[Federal Register Volume 67, Number 86 (Friday, May 3, 2002)]
[Pages 22389-22390]
From the Federal Register Online via the Government Printing Office [www.gpo.gov]
[FR Doc No: 02-10981]



Forest Service

Cibola National Forest Invasive Plant Management Project

AGENCY: Forest Service, USDA.

ACTION: Notice of Intent to Prepare An Environmental Impact Statement.


SUMMARY: The Department of Agriculture, Forest Service will prepare an 
environmental impact statement for a proposal to manage invasive plant 
species on the Cibola National Forest and the Kiowa, Rita Blanca, Black 
Kettle and McClellan Creek National Grasslands. Counties included in 
the analysis area are Socorro, Sierra, Catron, Lincoln, Torrance, 
Bernalillo, Valencia, Cibola, Sandoval, McKinley, Colfax, Union, Mora 
and Harding in New Mexico; Dallam, Gray and Hemphill Counties in Texas; 
and Cimarron and Roger Mills Counties in Oklahoma.

DATES: Comments must be received, in writing, on or before May 31, 

ADDRESSES: Submit written comments to Range and Wildlife Staff, Forest 
Supervisor's Office, Cibola National Forest, 2113 Osuna Rd., NE, Suite 
A, Albuquerque, NM 87113-1001, Attn: Range, Wildlife and Watershed 
Staff. For further information, mail correspondence to: Range and 
Wildlife Staff, Cibola National Forest Supervisor's Office, 2113 Osuna 
Rd., NE, Suite A, Albuquerque, NM 87113-1001, phone (505) 346-3900.


Purpose and Need for Action

    The purpose and need for the Proposed Action of managing invasive 
plant infestations on the Cibola National Forest and Kiowa, Rita 
Blanca, Black Kettle and McClellan Creek National Grasslands is to:
     Protect forests, rangelands, grasslands, wildlands and 
adjacent private, industrial and other agency lands by eradicating 
invasive plant species where possible and by limiting the spread of 
well established invasive plant species when eradication is not 
realistically possible given time and funding constraints;
     Comply with federal, state and county noxious week laws 
regarding the management of noxious weed species.

Proposed Action

    The project proposes to take an integrated pest management (IPM) 
approach to management of invasive plant species. This approach will 
combine biological, cultural, mechanical and chemical methods as well 
as incorporating prevention and education measures. These methods are 
further defined below:
     Biological control methods involve the release of insects 
or plant pathogens that impact invasive plant species through reduction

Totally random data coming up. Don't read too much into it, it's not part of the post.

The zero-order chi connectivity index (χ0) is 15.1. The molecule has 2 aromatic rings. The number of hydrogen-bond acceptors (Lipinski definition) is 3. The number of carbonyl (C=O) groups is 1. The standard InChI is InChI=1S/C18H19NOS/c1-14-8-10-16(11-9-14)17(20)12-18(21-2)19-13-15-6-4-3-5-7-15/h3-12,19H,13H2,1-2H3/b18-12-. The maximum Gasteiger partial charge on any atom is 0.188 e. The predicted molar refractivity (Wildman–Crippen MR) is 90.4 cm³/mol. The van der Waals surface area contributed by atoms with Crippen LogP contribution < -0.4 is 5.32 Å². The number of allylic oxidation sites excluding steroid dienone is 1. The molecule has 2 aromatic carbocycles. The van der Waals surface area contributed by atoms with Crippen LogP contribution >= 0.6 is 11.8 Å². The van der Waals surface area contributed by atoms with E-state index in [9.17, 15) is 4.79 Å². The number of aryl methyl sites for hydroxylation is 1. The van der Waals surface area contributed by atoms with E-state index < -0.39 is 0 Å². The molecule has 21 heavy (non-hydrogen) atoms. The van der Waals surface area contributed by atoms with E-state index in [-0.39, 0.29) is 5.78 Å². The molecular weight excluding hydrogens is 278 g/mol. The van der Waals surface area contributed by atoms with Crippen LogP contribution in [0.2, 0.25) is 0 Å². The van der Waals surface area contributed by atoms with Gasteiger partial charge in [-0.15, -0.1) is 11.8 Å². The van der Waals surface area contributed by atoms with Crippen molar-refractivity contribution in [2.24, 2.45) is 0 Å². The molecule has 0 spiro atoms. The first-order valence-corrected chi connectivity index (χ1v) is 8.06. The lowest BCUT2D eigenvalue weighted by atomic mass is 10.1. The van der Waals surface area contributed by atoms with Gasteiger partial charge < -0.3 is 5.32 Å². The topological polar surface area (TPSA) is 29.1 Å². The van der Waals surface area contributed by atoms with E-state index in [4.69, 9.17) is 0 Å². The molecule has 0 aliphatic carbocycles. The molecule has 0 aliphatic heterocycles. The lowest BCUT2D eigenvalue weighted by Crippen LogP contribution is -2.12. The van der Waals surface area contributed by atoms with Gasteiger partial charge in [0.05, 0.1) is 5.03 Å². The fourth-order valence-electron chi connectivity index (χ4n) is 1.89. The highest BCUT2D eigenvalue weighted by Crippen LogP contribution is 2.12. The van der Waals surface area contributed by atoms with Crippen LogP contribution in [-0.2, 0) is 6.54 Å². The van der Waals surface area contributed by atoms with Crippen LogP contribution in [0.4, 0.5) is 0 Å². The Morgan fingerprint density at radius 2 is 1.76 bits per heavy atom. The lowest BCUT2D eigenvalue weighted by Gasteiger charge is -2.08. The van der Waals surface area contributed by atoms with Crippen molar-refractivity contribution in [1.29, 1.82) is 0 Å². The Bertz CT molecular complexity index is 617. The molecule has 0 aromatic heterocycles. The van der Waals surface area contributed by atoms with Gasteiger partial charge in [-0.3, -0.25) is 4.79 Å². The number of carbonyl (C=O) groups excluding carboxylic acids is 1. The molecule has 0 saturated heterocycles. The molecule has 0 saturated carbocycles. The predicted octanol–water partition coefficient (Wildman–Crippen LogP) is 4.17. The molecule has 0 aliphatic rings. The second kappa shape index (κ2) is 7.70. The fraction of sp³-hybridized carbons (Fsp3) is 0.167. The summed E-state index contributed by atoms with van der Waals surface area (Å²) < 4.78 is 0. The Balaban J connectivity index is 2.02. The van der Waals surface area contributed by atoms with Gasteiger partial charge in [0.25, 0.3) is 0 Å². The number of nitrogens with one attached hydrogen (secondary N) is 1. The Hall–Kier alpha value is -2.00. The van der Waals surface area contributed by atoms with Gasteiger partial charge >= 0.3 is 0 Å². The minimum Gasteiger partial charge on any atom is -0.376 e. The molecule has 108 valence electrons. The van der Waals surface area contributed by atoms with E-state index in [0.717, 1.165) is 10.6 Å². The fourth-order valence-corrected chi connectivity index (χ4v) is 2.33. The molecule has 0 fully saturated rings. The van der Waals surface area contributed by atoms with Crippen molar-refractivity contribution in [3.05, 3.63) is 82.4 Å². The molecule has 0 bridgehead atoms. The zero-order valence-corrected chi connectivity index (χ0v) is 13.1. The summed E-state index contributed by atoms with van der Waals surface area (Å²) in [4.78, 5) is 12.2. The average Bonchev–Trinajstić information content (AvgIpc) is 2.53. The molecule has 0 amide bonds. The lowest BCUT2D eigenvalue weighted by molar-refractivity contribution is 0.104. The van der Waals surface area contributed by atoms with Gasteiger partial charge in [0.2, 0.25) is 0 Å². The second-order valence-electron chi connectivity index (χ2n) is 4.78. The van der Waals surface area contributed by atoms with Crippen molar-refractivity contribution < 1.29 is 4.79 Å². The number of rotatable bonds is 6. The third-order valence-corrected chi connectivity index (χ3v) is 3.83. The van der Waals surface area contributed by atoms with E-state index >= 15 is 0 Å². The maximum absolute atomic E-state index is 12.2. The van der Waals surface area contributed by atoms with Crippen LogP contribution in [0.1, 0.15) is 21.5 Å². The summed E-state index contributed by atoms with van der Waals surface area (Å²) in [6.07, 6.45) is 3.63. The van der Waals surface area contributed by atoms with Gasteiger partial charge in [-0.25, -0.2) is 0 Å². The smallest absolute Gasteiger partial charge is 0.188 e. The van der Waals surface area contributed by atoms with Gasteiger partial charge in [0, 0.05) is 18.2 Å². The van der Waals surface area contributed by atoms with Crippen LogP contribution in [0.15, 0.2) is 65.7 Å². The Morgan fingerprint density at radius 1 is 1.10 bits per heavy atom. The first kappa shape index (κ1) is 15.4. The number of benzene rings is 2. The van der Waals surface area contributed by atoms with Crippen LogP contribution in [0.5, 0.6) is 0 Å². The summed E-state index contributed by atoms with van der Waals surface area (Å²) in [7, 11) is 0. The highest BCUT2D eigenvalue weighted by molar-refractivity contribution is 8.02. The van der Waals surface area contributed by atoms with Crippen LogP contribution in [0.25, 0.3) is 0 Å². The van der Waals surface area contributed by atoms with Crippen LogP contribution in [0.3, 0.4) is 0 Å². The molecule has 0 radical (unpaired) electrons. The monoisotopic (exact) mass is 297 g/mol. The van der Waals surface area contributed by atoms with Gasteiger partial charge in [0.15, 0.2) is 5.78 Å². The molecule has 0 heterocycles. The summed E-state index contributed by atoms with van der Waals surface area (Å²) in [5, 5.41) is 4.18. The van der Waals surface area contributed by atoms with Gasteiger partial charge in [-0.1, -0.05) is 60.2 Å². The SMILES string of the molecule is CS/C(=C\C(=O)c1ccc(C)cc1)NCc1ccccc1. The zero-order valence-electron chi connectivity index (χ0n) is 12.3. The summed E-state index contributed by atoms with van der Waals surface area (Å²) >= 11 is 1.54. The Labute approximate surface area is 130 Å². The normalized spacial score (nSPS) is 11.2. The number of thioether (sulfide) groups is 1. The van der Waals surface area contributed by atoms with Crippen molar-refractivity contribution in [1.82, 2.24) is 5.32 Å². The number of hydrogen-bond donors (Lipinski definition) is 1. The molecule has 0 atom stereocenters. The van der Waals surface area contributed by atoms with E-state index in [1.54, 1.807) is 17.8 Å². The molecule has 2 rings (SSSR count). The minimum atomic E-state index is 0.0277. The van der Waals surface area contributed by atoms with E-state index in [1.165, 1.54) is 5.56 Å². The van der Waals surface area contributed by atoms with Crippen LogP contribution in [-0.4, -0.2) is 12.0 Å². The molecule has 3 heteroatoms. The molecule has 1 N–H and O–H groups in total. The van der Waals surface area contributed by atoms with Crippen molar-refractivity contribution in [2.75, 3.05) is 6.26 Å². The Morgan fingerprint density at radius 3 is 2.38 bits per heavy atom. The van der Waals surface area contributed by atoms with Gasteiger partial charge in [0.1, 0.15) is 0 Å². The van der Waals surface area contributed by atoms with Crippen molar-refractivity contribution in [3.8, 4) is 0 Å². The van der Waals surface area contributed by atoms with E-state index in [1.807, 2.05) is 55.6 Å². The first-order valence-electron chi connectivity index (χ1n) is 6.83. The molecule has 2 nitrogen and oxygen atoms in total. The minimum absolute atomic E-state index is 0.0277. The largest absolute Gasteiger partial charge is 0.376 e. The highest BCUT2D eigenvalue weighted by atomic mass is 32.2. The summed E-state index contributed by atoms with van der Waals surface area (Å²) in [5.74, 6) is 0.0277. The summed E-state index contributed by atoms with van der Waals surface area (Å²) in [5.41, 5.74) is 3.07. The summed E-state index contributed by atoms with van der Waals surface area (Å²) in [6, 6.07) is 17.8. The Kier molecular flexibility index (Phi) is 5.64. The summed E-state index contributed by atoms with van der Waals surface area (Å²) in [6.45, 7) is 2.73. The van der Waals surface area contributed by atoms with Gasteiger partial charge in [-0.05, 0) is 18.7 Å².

of seed production, reduction of plant vigor, or other avenue that 
reduces the ability of invasive plants to dominate native plant 
communities. Biological control agents typically come from the area of 
origin of the pest plant host, which is usually overseas. These agents 
have been proven to be benign to native plants and crop species. They 
are generally not effective in elimination of invasive plants, and 
usually require large infestations to become established.
     Cultural control methods include planting, fertilizing or 
generally encouraging desired vegetation to limit sites available for 
encroachment by invasive species.
     Mechanical control methods involve hand pulling or digging 
individual plants, picking off and destroying flower and seed heads
     Chemical control methods involve the use of herbicides to 
kill invasive species while maintaining as much desirable vegetation as 

Possible Alternatives

    Possible alternatives to the proposed action include taking no 
action against invasive plant species and using only non-chemical 
control methods.

Responsible Official

    The responsible official is Liz Agpaoa, the Cibola National Forest 
Supervisor. The address is Cibola National Forest Supervisor's Office, 
2113 Osuna Rd., NE, Suite A, Albuquerque, NM 87113-1001.

Nature of Decisions To Be Made

    The decisions to be made are: (1) Whether to manage invasive plant 
species and if so, whether to use one or a combination of several 
methods of control, including mechanical, chemical, biological or 
cultural treatments and if so, where and how much? (2) A range of 
alternatives will be considered. These include taking no action against